The Blue John Caverns in Derbyshire produce one of the scarcest minerals in the world and also offer a truly unique exploration experience.
Far from the dank and dingy caves usually associated with mining, these limestone caverns have been fitted with modern lighting and the sections of the caverns open to visitors have been neatly and cleanly paved. Visitors can wander the rippling stone formations and stalagmites, maybe even spotting the cavern’s titular rock. In the winter months, miners enter the caverns to harvest deposits of the rare Derbyshire Blue John, which is a semi-precious stone consisting of vibrant yellow and blue crystalline bands. The mineral is remarkably only found in two caves in the entire world. Amateur spelunkers can also buy all manner of Blue John jewelry and other mineral accessories at the adjoining gift shop, taking home a souvenir that can only be found in this unique cave.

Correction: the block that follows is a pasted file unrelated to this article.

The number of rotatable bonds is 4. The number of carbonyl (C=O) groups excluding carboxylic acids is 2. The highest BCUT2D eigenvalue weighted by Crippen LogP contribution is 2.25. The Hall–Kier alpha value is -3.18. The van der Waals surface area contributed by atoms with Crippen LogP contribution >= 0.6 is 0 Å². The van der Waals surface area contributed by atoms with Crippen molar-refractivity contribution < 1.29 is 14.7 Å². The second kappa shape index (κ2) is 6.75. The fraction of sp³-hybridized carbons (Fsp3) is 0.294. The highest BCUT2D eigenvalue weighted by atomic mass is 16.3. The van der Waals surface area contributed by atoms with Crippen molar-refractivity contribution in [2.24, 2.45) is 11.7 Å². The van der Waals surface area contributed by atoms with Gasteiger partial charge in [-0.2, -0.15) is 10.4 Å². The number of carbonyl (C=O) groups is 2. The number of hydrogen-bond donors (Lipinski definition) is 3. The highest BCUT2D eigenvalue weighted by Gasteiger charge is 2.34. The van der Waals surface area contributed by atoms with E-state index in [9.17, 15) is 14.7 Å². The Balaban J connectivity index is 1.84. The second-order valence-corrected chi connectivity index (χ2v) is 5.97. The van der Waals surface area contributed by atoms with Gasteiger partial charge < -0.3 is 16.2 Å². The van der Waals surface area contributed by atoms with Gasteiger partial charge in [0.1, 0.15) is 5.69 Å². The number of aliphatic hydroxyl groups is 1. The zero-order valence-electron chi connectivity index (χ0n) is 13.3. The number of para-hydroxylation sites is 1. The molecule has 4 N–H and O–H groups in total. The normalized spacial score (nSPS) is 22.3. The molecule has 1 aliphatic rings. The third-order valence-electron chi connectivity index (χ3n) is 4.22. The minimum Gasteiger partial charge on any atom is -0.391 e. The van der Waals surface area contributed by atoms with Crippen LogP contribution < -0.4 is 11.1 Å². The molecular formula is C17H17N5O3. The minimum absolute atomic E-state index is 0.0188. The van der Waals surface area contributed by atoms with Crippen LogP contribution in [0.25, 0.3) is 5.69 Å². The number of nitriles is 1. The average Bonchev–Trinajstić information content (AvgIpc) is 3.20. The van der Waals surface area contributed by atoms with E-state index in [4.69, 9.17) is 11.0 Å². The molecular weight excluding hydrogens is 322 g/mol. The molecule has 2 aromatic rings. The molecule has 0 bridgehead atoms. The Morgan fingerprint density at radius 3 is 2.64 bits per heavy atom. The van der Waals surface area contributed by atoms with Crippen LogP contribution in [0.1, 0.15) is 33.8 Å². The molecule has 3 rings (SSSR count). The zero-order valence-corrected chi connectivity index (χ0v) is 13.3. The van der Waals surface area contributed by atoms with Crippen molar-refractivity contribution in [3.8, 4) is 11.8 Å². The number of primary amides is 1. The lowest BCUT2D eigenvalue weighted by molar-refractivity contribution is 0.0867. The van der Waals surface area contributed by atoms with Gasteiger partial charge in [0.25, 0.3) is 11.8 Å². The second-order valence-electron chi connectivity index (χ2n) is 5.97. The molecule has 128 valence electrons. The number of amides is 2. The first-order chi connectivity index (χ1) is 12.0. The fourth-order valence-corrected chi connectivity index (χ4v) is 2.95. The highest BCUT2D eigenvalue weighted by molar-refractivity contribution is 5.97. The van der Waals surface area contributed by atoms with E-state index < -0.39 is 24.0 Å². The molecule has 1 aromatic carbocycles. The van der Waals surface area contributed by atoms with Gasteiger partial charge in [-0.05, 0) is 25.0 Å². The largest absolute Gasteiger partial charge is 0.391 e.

Visit England with Atlas Obscura Trips
London Science Weekend: Medicine and Science in the Press
Join New York Times Journeys and Atlas Obscura for three days of scientific learning, special access and exploration in London. Accompanied by Times journalists and scientific experts, meet people contributing to the history of medicine and scientific journalism. This two-track program includes panels, exclusive visits and access to some of the best scientific minds available to concentrate on science reporting or medical history.